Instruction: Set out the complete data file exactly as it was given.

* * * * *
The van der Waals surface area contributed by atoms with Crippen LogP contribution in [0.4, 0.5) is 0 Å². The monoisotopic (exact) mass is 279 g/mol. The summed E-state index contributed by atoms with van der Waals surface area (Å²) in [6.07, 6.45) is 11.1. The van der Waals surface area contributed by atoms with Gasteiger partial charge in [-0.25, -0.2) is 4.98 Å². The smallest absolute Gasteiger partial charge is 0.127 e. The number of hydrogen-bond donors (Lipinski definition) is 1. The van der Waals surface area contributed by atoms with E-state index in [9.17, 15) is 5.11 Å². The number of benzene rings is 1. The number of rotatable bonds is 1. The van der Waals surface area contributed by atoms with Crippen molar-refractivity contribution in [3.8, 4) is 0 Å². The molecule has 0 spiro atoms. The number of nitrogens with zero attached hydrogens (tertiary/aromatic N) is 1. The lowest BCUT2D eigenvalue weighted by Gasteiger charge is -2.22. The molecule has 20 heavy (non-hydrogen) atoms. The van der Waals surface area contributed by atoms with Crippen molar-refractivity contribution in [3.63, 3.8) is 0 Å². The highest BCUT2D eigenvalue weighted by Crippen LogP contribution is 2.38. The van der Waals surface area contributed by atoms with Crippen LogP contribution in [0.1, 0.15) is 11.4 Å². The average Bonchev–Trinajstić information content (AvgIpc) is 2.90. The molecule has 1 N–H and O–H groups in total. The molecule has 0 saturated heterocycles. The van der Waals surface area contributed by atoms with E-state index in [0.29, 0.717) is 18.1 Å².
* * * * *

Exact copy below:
The van der Waals surface area contributed by atoms with Crippen LogP contribution in [0.4, 0.5) is 0 Å². The monoisotopic (exact) mass is 279 g/mol. The summed E-state index contributed by atoms with van der Waals surface area (Å²) in [6.07, 6.45) is 11.1. The van der Waals surface area contributed by atoms with Gasteiger partial charge in [-0.25, -0.2) is 4.98 Å². The smallest absolute Gasteiger partial charge is 0.127 e. The number of hydrogen-bond donors (Lipinski definition) is 1. The van der Waals surface area contributed by atoms with E-state index in [9.17, 15) is 5.11 Å². The number of benzene rings is 1. The number of rotatable bonds is 1. The van der Waals surface area contributed by atoms with Crippen molar-refractivity contribution in [3.8, 4) is 0 Å². The molecule has 0 spiro atoms. The number of nitrogens with zero attached hydrogens (tertiary/aromatic N) is 1. The lowest BCUT2D eigenvalue weighted by Gasteiger charge is -2.22. The molecule has 20 heavy (non-hydrogen) atoms. The van der Waals surface area contributed by atoms with Crippen molar-refractivity contribution in [3.63, 3.8) is 0 Å². The highest BCUT2D eigenvalue weighted by Crippen LogP contribution is 2.38. The van der Waals surface area contributed by atoms with Crippen LogP contribution in [0.1, 0.15) is 11.4 Å². The average Bonchev–Trinajstić information content (AvgIpc) is 2.90. The molecule has 1 N–H and O–H groups in total. The molecule has 0 saturated heterocycles. The van der Waals surface area contributed by atoms with E-state index in [0.29, 0.717) is 18.1 Å².